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Forest falcons are members of the genus Micrastur, part of the family Falconidae. They are endemic to the Americas, found from Mexico in the north, south through Central America and large parts of South America, and as far south as northern Argentina. Most are restricted to humid tropical and subtropical forests, but the two most widespread species, the collared and the barred forest falcon, also range into drier and more open habitats.[1]

Forest falcons
Micrastur semitorquatus.jpg
Collared forest falcon
(Micrastur semitorquatus)
Scientific classification e
Kingdom: Animalia
Phylum: Chordata
Class: Aves
Order: Falconiformes
Family: Falconidae
Genus: Micrastur
G.R. Gray, 1841

7 currently recognised: See text

Forest falcons, like most Accipiter-type hawks (but unlike other falcons), are adapted for agility in thick cover rather than outright speed in the open air. They have short wings, long tails, and extraordinarily acute hearing. While generally visually inconspicuous, their songs are commonly heard.

Their diet is a mixture of birds, mammals, and reptiles. Hunting is often performed in goshawk fashion: the bird takes up a perch in an inconspicuous position and waits for a prey species to pass, then strikes with a short, rapid pursuit. Forest falcons are inventive, flexible hunters, and at least some species (such as the relatively long-legged collared forest falcon) are also capable of catching terrestrial prey on foot.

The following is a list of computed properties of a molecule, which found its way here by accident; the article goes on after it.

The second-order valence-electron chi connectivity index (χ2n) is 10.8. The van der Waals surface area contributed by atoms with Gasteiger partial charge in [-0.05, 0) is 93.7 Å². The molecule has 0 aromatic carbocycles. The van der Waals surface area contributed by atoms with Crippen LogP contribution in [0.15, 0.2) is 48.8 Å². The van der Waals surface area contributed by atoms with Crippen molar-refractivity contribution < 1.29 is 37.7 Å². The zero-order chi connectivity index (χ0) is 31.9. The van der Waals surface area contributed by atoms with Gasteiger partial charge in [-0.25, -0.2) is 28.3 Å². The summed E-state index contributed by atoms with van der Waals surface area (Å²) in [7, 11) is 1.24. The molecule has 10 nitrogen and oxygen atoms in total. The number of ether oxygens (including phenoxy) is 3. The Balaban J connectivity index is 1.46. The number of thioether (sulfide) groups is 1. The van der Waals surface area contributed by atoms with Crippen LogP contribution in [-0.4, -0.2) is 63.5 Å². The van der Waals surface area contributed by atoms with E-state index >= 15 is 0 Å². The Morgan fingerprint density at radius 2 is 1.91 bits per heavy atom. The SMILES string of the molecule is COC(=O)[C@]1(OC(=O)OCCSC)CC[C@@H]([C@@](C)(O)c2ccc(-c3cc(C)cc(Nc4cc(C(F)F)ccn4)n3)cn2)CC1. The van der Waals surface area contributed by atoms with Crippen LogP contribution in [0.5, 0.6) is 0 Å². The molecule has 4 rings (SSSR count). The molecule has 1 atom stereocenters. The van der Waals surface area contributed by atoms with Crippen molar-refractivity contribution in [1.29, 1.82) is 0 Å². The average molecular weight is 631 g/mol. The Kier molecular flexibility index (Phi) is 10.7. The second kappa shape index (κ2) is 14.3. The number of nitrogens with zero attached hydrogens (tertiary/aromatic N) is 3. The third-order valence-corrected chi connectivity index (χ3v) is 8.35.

In 2002, a new species was described, found in the Atlantic forest and the southeastern Amazon of Brazil (and later also confirmed for adjacent parts of Bolivia). It has been named Micrastur mintoni, the cryptic forest falcon, as it is phenotypically highly similar to M. gilvicollis.[2]



  1. ^ Bierregaard, R. O. (1994) Species accounts - Genus Micrastur. In: Del Hojo J, Elliott A, Sargatal J (eds), Handbook of the Birds of the World, Volume 2, pp 252–254. Barcelona: Lynx Edicions
  2. ^ Whittaker, A. (2002). A new species of forest-falcon (Falconidae: Micrastur) from south eastern Amazonia and the rain forests of Brazil. Wilson Bulletin, 114, 421–445.